I received a message on an excellent discussion group that I follow (retrocomputingforum.com) regarding my last post on the divergence of my calculated Sin(x) results vs. ‘actual’ using PL/I and my sin(x) program.
The gist of the post was that the Taylor series *should* converge to the correct answer for all values of x, so long as there were sufficient terms in the Taylor series. The poster (EdS) went on to describe some tests he had done showing practical limits for x based on the number of terms in the series. Sure enough, 5 terms started to diverge above Pi, while 9 terms was good to over 2Pi.
In response, I rewrote my Sin(x) program to ask for user input: first the upper range (calculating from 0 to nPi where n is input) and the number of Taylor series terms (from 5 to 13). Using the new program, I calculated Sin(x) from 0 to 2Pi with 9 terms, and the results were accurate until close to 2Pi, instead of diverging almost immediately above Pi.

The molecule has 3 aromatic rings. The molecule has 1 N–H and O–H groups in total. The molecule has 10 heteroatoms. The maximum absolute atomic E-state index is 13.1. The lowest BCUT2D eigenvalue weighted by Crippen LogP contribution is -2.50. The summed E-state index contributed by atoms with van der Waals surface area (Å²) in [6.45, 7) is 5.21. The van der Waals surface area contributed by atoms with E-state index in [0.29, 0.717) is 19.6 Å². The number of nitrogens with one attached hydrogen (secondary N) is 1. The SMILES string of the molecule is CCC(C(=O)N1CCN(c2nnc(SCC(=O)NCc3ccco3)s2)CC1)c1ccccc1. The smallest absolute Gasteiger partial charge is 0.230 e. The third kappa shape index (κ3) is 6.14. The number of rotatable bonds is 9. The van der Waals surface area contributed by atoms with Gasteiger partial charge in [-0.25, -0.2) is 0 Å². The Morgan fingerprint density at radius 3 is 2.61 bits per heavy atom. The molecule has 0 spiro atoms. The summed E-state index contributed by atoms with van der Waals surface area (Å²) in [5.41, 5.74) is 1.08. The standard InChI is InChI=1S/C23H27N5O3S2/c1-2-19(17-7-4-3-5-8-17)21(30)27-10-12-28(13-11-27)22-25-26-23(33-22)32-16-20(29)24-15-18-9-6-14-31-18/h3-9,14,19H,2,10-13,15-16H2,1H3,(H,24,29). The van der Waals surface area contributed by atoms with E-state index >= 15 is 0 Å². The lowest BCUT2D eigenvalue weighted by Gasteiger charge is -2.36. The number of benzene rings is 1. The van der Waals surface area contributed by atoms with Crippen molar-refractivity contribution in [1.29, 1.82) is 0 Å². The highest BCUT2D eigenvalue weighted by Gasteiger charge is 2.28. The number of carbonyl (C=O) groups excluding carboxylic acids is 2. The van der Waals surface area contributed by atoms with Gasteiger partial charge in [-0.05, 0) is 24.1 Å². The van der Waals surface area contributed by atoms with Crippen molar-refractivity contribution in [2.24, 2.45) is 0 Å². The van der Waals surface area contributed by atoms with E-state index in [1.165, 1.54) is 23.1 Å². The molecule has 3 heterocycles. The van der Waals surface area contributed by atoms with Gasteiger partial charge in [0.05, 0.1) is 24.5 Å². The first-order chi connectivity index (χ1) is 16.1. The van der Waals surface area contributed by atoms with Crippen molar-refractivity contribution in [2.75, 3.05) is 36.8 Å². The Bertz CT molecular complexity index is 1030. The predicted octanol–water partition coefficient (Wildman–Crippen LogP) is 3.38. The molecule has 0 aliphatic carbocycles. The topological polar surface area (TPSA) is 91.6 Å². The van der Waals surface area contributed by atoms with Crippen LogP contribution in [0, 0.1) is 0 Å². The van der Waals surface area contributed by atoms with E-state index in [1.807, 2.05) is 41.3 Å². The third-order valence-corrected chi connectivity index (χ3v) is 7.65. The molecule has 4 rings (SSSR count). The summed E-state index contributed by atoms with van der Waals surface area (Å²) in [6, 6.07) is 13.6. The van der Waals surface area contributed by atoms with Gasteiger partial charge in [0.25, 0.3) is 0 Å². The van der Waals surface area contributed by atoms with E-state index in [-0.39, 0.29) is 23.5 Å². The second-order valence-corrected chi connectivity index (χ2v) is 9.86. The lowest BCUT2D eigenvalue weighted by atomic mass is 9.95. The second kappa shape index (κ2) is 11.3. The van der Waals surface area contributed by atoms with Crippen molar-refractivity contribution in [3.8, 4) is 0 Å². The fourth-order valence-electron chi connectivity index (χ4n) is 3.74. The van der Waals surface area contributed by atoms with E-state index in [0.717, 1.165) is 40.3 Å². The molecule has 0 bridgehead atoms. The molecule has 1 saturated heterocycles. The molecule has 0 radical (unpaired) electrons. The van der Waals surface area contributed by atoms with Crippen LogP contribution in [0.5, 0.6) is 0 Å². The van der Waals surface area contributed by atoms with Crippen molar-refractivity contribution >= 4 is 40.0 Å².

I tried 11 terms to 4Pi, but the program terminated with OVERFLOW error. I then tried going to 4Pi using 9 terms, but received a CONVERSION error. Both indicate the program is at the limit of the PL/I compiler floating-point precision, which is 24 bits for versions 1.0 and 1.3 (float binary(24)). I read in the docs that version 1.4 allows double precision (float binary(53)), so I found a copy and have now installed that.
Before I create a double-precision version of the program, I’ve turned on all debugging just to see where in the taylor series calculations the program is failing.
More to come…